Throughout history, most religions and individuals like Mahatma Gandhi have preached that humans are capable of eliminating individual violence and organizing societies through purely nonviolent means. Gandhi himself once wrote: “A society organized and run on the basis of complete non-violence would be the purest anarchy.” Modern political ideologies which espouse similar views include pacifist varieties of voluntarism, mutualism, anarchism and libertarianism.

War

War is a state of prolonged violence, large-scale conflict involving two or more groups of people, usually under the auspices of government. War is fought as a means of resolving territorial and other conflicts, as war of aggression to conquer territory or loot resources, in national self-defense, or to suppress attempts of part of the nation to secede from it.

Since the Industrial Revolution, the lethality of modern warfare has steadily grown. World War I casualties were over 40 million and World War II casualties were over 70 million.

Nevertheless, some hold the actual deaths from war have decreased compared to past centuries. In War Before Civilization, Lawrence H. Keeley, a professor at the University of Illinois, calculates that 87% of tribal societies were at war more than once per year, and some 65% of them were fighting continuously. The attrition rate of numerous close-quarter clashes, which characterize endemic warfare, produces casualty rates of up to 60%, compared to 1% of the combatants as is typical in modern warfare.[16]. Stephen Pinker agrees, writing that “in tribal violence, the clashes are more frequent, the percentage of men in the population who fight is greater, and the rates of death per battle are higher.

Jared Diamond in his award-winning books, Guns, Germs and Steel and The Third Chimpanzee provides sociological and anthropological evidence for the rise of large scale warfare as a result of advances in technology and city-states. The rise of agriculture provided a significant increase in the number of individuals that a region could sustain over hunter-gatherer societies, allowing for development of specialized classes such as soldiers, or weapons manufacturers. On the other hand, tribal conflicts in hunter-gatherer societies tend to result in wholesale slaughter of the opposition (other than perhaps females of child-bearing years) instead of territorial conquest or slavery, presumably as hunter-gatherer numbers could not sustain empire-building.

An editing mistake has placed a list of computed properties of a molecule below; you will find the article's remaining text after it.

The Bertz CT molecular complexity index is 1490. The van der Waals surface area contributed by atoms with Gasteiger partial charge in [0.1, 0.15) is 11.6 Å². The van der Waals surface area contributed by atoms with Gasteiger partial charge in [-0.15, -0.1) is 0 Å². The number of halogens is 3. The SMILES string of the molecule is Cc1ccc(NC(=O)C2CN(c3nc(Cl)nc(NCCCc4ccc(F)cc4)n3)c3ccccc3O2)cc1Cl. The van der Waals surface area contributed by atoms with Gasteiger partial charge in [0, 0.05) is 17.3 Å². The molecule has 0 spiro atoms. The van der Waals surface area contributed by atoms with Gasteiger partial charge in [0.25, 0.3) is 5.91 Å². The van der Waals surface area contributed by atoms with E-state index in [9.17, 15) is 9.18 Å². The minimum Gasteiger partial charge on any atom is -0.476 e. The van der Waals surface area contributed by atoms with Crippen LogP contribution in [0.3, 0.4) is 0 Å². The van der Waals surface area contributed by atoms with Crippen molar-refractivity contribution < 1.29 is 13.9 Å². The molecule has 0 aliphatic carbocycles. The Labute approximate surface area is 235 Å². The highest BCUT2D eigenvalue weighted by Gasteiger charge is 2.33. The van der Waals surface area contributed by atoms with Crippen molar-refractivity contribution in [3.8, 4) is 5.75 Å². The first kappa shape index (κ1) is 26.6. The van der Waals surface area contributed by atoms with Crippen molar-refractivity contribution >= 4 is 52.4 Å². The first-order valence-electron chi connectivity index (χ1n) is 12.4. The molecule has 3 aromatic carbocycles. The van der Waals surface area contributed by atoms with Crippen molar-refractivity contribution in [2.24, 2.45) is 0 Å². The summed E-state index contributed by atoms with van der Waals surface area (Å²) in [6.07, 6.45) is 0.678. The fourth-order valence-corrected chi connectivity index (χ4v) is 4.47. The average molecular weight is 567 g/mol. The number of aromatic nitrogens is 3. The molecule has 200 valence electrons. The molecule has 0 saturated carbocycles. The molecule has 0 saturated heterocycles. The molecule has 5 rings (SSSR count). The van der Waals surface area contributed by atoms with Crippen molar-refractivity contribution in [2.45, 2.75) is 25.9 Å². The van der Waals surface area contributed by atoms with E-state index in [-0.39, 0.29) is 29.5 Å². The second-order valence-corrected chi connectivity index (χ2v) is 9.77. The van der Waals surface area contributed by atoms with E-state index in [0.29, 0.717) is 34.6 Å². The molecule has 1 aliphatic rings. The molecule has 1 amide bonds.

Entertainment

Both in fabrication and reality, violence is integrated into sporting events. This was very prevalent in Greece during the olympic games where Wrestling and Boxing was an entertaining sport, many people would fight to the death in these spectacles. An even more well known and notorious example is in Rome where Gladiators would fight animals and other Gladiators until someone was killed in the process, also in theatre a scene that called for a person to be killed in a violent manner, they would indeed kill an actor or a step-in. In Asia, martial arts became both a sport and a way of life for followers. Currently, Boxing, Professional Wrestling, Various Martial Arts are a set of violent sports that have become profitable forms of entertainment worldwide.

Government censorship has sometimes addressed such violence in media but generally governments have relied heavily upon commercial interests to "self-regulate" their practice, by way of violence ratings. [17] Violent content continues to be a central component of video game revenues though critics argue that violence in games hardens children to unethical acts. Violence in Media Entertainment; [18]

Quote

Competition is essential to social progress, but competition, unregulated, breeds violence. In current society, competition is slowly displacing war in that it determines the individual's place in industry, as well as decreeing the survival of the industries themselves. (Murder and war differ in their status before the mores, murder having been outlawed since the early days of society, while war has never yet been outlawed by mankind as a whole.) The ideal state undertakes to regulate social conduct only enough to take violence out of individual competition and to prevent unfairness in personal initiative. Here is a great problem in statehood: How can you guarantee peace and quiet in industry, pay the taxes to support state power, and at the same time prevent taxation from handicapping industry and keep the state from becoming parasitical or tyrannical?[19]

References

  1. Merriam-webster Dictionary Retrieved January 8, 2009.
  2. Oford English Dictionary Retrieved January 8, 2009.
  3. American Heritage Dictionary, Violence, Retrieved January 8, 2009.